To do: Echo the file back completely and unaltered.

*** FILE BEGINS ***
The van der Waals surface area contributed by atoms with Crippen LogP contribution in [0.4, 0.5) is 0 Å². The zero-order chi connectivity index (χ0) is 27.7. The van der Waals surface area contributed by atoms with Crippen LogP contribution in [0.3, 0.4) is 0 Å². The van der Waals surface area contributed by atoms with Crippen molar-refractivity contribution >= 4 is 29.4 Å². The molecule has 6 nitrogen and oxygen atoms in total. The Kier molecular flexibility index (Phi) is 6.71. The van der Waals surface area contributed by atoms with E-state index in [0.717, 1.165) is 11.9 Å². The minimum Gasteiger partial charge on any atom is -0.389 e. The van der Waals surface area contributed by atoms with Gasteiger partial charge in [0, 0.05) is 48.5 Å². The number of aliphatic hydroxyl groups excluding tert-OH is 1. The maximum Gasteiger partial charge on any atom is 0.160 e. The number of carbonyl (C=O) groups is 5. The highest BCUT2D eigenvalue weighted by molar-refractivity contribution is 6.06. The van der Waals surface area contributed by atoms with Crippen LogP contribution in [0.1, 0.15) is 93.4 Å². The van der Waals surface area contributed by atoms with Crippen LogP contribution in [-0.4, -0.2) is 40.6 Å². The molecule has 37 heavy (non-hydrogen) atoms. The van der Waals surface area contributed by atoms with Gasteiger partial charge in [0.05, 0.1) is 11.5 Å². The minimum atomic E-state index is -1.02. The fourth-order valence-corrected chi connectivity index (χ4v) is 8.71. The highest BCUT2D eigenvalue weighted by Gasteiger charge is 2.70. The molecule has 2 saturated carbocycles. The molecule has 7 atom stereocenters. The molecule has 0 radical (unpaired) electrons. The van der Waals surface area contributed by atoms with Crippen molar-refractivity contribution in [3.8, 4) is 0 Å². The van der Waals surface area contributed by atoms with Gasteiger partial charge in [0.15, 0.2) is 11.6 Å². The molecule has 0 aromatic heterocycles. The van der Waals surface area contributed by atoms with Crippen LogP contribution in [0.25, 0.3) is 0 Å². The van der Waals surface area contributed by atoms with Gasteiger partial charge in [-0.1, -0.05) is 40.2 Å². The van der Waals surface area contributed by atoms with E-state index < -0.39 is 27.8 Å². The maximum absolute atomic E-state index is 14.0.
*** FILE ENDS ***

The van der Waals surface area contributed by atoms with Crippen LogP contribution in [0.4, 0.5) is 0 Å². The zero-order chi connectivity index (χ0) is 27.7. The van der Waals surface area contributed by atoms with Crippen LogP contribution in [0.3, 0.4) is 0 Å². The van der Waals surface area contributed by atoms with Crippen molar-refractivity contribution >= 4 is 29.4 Å². The molecule has 6 nitrogen and oxygen atoms in total. The Kier molecular flexibility index (Phi) is 6.71. The van der Waals surface area contributed by atoms with E-state index in [0.717, 1.165) is 11.9 Å². The minimum Gasteiger partial charge on any atom is -0.389 e. The van der Waals surface area contributed by atoms with Gasteiger partial charge in [0, 0.05) is 48.5 Å². The number of aliphatic hydroxyl groups excluding tert-OH is 1. The maximum Gasteiger partial charge on any atom is 0.160 e. The number of carbonyl (C=O) groups is 5. The highest BCUT2D eigenvalue weighted by molar-refractivity contribution is 6.06. The van der Waals surface area contributed by atoms with Crippen LogP contribution in [0.1, 0.15) is 93.4 Å². The van der Waals surface area contributed by atoms with Crippen LogP contribution in [-0.4, -0.2) is 40.6 Å². The molecule has 37 heavy (non-hydrogen) atoms. The van der Waals surface area contributed by atoms with Gasteiger partial charge in [0.05, 0.1) is 11.5 Å². The minimum atomic E-state index is -1.02. The fourth-order valence-corrected chi connectivity index (χ4v) is 8.71. The highest BCUT2D eigenvalue weighted by Gasteiger charge is 2.70. The molecule has 2 saturated carbocycles. The molecule has 7 atom stereocenters. The molecule has 0 radical (unpaired) electrons. The van der Waals surface area contributed by atoms with Crippen molar-refractivity contribution in [3.8, 4) is 0 Å². The van der Waals surface area contributed by atoms with Gasteiger partial charge in [0.15, 0.2) is 11.6 Å². The molecule has 0 aromatic heterocycles. The van der Waals surface area contributed by atoms with Crippen LogP contribution in [0.25, 0.3) is 0 Å². The van der Waals surface area contributed by atoms with Gasteiger partial charge in [-0.1, -0.05) is 40.2 Å². The van der Waals surface area contributed by atoms with E-state index < -0.39 is 27.8 Å². The maximum absolute atomic E-state index is 14.0.